3.) Indeed (the Google of job search) – Indeed scours employers’ websites and snatches up jobs and internship listings all across the web. With one search, you’re able to find the latest, most relevant job listings that have been posted on the Internet. At this very moment, there are millions of jobs and internships available; you just need to pinpoint the relevant ones. Indeed is especially helpful if you have geographic restrictions, or an area/company/industry in mind. It can also be a black hole of information though… The more targeted your search is, the more relevant the output.
What is an active job search, you ask?
It’s definitely a matter of quality over quantity. You don’t want to submit 20 “half-assed” applications over the course of the week. Don’t waste your time and don’t waste the time of that poor soul in HR who has to read your application. Odds are that you don’t actually want all of those jobs anyway. Each time you submit an application you should be able to articulate why you want to work at said company, why you are qualified for the job, and how that experience is able to help you towards fulfilling your long term career goals.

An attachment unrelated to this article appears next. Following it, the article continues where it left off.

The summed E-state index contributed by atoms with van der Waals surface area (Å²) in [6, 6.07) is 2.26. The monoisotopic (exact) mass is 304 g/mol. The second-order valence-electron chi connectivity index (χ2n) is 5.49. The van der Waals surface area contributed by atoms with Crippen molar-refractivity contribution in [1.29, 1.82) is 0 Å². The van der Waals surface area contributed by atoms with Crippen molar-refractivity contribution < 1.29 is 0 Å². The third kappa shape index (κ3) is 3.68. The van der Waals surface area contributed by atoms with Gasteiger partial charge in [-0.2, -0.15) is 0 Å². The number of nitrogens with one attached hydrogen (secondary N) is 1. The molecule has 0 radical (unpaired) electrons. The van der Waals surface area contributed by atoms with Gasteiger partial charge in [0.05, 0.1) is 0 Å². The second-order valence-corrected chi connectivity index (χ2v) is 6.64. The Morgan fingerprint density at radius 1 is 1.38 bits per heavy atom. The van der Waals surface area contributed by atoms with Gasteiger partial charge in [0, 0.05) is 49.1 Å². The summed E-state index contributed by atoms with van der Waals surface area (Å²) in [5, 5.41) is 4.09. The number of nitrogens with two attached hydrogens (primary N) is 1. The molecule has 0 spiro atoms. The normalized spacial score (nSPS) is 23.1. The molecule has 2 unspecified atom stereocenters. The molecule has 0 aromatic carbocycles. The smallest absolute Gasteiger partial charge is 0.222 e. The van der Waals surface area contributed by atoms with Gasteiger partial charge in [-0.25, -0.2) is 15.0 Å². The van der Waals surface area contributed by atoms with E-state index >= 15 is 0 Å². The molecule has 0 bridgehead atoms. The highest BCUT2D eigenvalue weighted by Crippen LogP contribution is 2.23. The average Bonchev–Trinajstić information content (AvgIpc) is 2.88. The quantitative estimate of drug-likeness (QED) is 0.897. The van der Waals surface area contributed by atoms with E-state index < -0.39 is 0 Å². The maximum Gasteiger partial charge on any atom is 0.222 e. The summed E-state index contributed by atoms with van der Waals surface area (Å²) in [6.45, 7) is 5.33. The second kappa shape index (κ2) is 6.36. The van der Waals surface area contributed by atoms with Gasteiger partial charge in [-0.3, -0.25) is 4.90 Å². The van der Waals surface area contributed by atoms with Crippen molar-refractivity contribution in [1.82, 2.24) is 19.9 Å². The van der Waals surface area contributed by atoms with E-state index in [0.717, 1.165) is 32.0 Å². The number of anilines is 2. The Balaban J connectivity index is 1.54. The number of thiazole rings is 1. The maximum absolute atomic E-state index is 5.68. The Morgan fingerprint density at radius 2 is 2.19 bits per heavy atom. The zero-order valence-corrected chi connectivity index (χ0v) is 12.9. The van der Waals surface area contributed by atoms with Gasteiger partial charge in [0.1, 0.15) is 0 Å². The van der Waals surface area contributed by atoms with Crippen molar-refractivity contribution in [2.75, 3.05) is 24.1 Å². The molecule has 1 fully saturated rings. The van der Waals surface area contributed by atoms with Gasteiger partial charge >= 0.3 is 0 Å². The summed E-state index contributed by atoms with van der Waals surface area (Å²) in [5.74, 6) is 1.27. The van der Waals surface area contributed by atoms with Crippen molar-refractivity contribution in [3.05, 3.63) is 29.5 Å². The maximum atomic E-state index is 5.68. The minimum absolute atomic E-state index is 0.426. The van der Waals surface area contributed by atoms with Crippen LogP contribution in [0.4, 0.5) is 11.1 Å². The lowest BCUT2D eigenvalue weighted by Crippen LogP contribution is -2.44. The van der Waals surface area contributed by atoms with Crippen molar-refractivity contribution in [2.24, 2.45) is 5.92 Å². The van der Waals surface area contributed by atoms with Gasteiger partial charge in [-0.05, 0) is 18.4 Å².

~Developing an Informational Advantage~
We know you are smart. Don’t be a jobbernowl. Do your research.
Networking is a great way to learn more about an industry, field, or company. Asking an alum for an informational interview, for example, not only increases your knowledge, but it also expands your network. Just like that you’ve made a contact at a company you might want to work for and someone who may potentially think about you if/when there is ever a position available. Wesconnect and LinkedIn University are great places to start. Take a look at our last post, for more advice, here.